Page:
Despite improvements in policy support to women entrepreneurs in small and medium enterprises (SMEs), the financing gap between the demand and supply of loans remains as high as 60 per cent, according to a new study.
It showed that women's increased involvement in different sectors of SMEs has created a demand of Tk 99.75 billion in capital, including Tk 48.51 billion or almost half in working capital.
But the banks and non-banking financial institutions (NBFIs) were able to provide only Tk 39.68 billion in the fiscal year 2014-15, creating the financial gap, said the study titled 'Mapping market potential and accelerating finance for women entrepreneurs in Bangladesh'.
The FE obtained the study report ahead of its formal release scheduled for today (Thursday).
International Finance Corporation (IFC), the private sector arm of the World Bank Group, with supports from Canada conducted the study on more than 500 women entrepreneurs.
The study aims at understanding the market share of women-run SMEs, their challenges, potentials and sectoral involvement while providing necessary information to the banks and NBFIs for improving overall scenario.
According to the study, the performance of state-owned commercial and specialised banks, among all the banks and NBFIs, was very insignificant with only five and two per cent share in the total SME loans for women. Private commercial banks performed highest, with 83 per cent share of the small-sized loans.
It also found women's success in non-traditional sectors, including wholesale and retail trade-textile, healthcare and pharmaceutical, agro and food services, establishing dominance in all seven administrative divisions of the country.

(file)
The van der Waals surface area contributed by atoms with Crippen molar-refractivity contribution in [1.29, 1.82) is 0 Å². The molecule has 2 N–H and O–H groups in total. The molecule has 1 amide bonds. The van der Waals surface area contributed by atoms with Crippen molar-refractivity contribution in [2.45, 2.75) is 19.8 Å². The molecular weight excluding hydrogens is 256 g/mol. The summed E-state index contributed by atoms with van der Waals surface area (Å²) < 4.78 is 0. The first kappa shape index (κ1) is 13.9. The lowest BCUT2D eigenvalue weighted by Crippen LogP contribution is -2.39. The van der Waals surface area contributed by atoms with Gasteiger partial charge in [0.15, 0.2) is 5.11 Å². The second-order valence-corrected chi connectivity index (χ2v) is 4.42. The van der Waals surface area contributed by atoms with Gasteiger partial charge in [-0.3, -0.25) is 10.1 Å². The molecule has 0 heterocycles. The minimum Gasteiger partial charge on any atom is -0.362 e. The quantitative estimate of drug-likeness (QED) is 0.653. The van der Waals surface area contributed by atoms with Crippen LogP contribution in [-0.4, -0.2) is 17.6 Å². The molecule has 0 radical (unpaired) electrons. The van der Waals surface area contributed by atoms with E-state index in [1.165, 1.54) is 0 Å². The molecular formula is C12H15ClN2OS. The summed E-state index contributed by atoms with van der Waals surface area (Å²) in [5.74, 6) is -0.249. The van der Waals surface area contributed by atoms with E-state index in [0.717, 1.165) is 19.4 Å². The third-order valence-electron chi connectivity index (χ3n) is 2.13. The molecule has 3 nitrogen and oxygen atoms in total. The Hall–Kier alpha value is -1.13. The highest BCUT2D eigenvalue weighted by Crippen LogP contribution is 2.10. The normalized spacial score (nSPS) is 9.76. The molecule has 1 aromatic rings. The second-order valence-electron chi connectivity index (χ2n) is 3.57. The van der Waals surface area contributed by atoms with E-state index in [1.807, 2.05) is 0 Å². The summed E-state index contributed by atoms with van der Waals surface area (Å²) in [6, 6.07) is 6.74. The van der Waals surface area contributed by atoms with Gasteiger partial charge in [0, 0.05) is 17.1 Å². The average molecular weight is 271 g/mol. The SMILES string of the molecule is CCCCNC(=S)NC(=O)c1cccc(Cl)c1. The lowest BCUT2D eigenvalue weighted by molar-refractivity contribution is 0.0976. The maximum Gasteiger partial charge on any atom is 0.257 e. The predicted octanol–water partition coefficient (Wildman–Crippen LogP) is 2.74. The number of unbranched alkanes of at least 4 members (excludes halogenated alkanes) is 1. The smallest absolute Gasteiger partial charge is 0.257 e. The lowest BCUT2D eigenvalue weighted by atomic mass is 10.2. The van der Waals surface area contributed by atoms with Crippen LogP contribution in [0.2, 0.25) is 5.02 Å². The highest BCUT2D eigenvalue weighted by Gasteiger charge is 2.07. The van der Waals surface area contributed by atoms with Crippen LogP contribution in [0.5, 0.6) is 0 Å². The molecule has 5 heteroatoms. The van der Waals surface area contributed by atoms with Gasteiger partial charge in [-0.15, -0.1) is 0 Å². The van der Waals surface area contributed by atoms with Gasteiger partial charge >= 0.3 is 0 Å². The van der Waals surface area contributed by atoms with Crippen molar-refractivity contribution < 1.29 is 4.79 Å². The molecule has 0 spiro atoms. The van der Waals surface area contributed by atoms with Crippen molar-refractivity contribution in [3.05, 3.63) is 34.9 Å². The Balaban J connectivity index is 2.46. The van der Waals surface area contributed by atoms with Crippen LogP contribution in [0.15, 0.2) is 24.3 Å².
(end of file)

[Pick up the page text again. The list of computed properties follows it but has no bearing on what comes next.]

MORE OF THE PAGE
The highest financial gap was found in Rajshahi district, followed by Khulna, Chittagong, Dhaka, Sylhet, Rangpur and Barisal.
Though Dhaka still remains focused on parlours, boutiques like personal service-related SMEs, Barisal's dominance are found on healthcare, pharmaceutical, wholesale and retail trade. Wholesale and retail trade-textile is dominated in Rajshahi, Khulna and Chittagong, and manufacturing of wearing apparel in Rangpur and Sylhet.
Besides, Rajshahi remains top among all districts with highest turnover of enterprises, followed by Dhaka, Rangpur, Khulna, Chittaong, Barisal and Sylhet. Annual average turnover of SMEs run by women was Tk 1.6 million with Tk 0.27 million of profit.
Ananya Wahid Kader, who was involved with the study, said that if necessary supports could be provided to the banking sectors as well as women entrepreneurs, the market has potential to disburse additional Tk 12 million in a year.
"There was no case of losses by women entrepreneurs interviewed, which means huge potential of women-run SMEs not only in Dhaka but also other parts of the country," said Ms Ananya, a senior financial sector specialist of the World Bank Group.
According to Bangladesh Bureau of Statistics, women entrepreneurs consist 2.3 per cent of total 7.8 million SMEs in Bangladesh.
To bring changes in the scenario, Bangladesh Bank has so far formulated policies for women entrepreneurs, including loan scheme at single digit interest, 15 per cent of the total SME refinancing scheme for women-run SMEs, Tk 2.5 million collateral-free loans and establishment of dedicated desk for women in the SMEs.
The schemes have helped push up the women share not more than four per cent of the total disbursements.
IFC found that low financial literacy often created obstructions for women in getting the loan.